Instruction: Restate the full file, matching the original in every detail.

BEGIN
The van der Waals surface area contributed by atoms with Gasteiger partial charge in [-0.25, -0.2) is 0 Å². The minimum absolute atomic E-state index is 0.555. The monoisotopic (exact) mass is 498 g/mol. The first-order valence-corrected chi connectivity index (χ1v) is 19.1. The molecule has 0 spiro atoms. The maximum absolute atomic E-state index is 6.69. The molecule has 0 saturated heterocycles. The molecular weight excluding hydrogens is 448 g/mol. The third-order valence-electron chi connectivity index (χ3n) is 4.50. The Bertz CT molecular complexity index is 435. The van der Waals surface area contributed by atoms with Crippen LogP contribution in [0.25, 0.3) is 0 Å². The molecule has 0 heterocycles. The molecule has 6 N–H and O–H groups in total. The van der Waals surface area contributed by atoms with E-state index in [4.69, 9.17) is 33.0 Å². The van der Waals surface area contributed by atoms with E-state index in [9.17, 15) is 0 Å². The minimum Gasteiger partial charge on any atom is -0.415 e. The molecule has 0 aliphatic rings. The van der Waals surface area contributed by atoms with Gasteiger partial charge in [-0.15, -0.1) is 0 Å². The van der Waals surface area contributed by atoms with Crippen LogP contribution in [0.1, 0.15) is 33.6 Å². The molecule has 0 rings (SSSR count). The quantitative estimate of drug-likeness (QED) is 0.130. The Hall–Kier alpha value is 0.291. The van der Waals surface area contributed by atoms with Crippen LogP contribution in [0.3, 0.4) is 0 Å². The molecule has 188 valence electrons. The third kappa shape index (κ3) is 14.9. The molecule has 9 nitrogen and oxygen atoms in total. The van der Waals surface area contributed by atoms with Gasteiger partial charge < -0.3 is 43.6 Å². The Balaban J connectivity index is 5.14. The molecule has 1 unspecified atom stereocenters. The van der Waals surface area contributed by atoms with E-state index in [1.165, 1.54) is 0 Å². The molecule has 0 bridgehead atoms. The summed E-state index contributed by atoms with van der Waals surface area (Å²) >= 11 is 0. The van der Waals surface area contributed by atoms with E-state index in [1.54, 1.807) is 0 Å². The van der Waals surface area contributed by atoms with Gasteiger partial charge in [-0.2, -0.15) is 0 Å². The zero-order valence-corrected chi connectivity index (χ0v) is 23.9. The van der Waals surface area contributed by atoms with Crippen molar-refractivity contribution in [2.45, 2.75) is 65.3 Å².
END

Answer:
The van der Waals surface area contributed by atoms with Gasteiger partial charge in [-0.25, -0.2) is 0 Å². The minimum absolute atomic E-state index is 0.555. The monoisotopic (exact) mass is 498 g/mol. The first-order valence-corrected chi connectivity index (χ1v) is 19.1. The molecule has 0 spiro atoms. The maximum absolute atomic E-state index is 6.69. The molecule has 0 saturated heterocycles. The molecular weight excluding hydrogens is 448 g/mol. The third-order valence-electron chi connectivity index (χ3n) is 4.50. The Bertz CT molecular complexity index is 435. The van der Waals surface area contributed by atoms with Crippen LogP contribution in [0.25, 0.3) is 0 Å². The molecule has 0 heterocycles. The molecule has 6 N–H and O–H groups in total. The van der Waals surface area contributed by atoms with E-state index in [4.69, 9.17) is 33.0 Å². The van der Waals surface area contributed by atoms with E-state index in [9.17, 15) is 0 Å². The minimum Gasteiger partial charge on any atom is -0.415 e. The molecule has 0 aliphatic rings. The van der Waals surface area contributed by atoms with Gasteiger partial charge in [-0.15, -0.1) is 0 Å². The van der Waals surface area contributed by atoms with Crippen LogP contribution in [0.1, 0.15) is 33.6 Å². The molecule has 0 rings (SSSR count). The quantitative estimate of drug-likeness (QED) is 0.130. The Hall–Kier alpha value is 0.291. The van der Waals surface area contributed by atoms with Crippen LogP contribution in [0.3, 0.4) is 0 Å². The molecule has 188 valence electrons. The third kappa shape index (κ3) is 14.9. The molecule has 9 nitrogen and oxygen atoms in total. The van der Waals surface area contributed by atoms with Gasteiger partial charge < -0.3 is 43.6 Å². The Balaban J connectivity index is 5.14. The molecule has 1 unspecified atom stereocenters. The van der Waals surface area contributed by atoms with E-state index in [1.165, 1.54) is 0 Å². The molecule has 0 bridgehead atoms. The summed E-state index contributed by atoms with van der Waals surface area (Å²) >= 11 is 0. The van der Waals surface area contributed by atoms with E-state index in [1.54, 1.807) is 0 Å². The van der Waals surface area contributed by atoms with Gasteiger partial charge in [-0.2, -0.15) is 0 Å². The zero-order valence-corrected chi connectivity index (χ0v) is 23.9. The van der Waals surface area contributed by atoms with Crippen molar-refractivity contribution in [2.45, 2.75) is 65.3 Å².